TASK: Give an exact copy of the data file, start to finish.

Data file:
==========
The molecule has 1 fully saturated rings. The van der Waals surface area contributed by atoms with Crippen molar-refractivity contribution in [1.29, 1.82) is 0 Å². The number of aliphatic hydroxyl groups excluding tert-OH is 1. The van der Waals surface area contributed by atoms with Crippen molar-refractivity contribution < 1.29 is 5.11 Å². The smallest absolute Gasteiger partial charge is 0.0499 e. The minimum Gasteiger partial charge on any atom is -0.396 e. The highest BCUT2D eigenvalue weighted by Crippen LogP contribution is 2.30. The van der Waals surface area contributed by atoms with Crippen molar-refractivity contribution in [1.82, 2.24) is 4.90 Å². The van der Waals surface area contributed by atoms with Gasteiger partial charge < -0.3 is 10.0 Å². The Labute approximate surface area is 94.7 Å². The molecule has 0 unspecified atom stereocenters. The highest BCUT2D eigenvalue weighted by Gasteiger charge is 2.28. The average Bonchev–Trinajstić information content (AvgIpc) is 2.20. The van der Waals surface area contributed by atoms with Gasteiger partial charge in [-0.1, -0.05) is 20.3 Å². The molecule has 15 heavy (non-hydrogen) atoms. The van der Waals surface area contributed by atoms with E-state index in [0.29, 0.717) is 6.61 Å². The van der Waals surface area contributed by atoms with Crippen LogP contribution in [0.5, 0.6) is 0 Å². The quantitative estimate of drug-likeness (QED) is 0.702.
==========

The molecule has 1 fully saturated rings. The van der Waals surface area contributed by atoms with Crippen molar-refractivity contribution in [1.29, 1.82) is 0 Å². The number of aliphatic hydroxyl groups excluding tert-OH is 1. The van der Waals surface area contributed by atoms with Crippen molar-refractivity contribution < 1.29 is 5.11 Å². The smallest absolute Gasteiger partial charge is 0.0499 e. The minimum Gasteiger partial charge on any atom is -0.396 e. The highest BCUT2D eigenvalue weighted by Crippen LogP contribution is 2.30. The van der Waals surface area contributed by atoms with Crippen molar-refractivity contribution in [1.82, 2.24) is 4.90 Å². The van der Waals surface area contributed by atoms with Gasteiger partial charge < -0.3 is 10.0 Å². The Labute approximate surface area is 94.7 Å². The molecule has 0 unspecified atom stereocenters. The highest BCUT2D eigenvalue weighted by Gasteiger charge is 2.28. The average Bonchev–Trinajstić information content (AvgIpc) is 2.20. The van der Waals surface area contributed by atoms with Gasteiger partial charge in [-0.1, -0.05) is 20.3 Å². The molecule has 15 heavy (non-hydrogen) atoms. The van der Waals surface area contributed by atoms with E-state index in [0.29, 0.717) is 6.61 Å². The van der Waals surface area contributed by atoms with Crippen LogP contribution in [0.5, 0.6) is 0 Å². The quantitative estimate of drug-likeness (QED) is 0.702.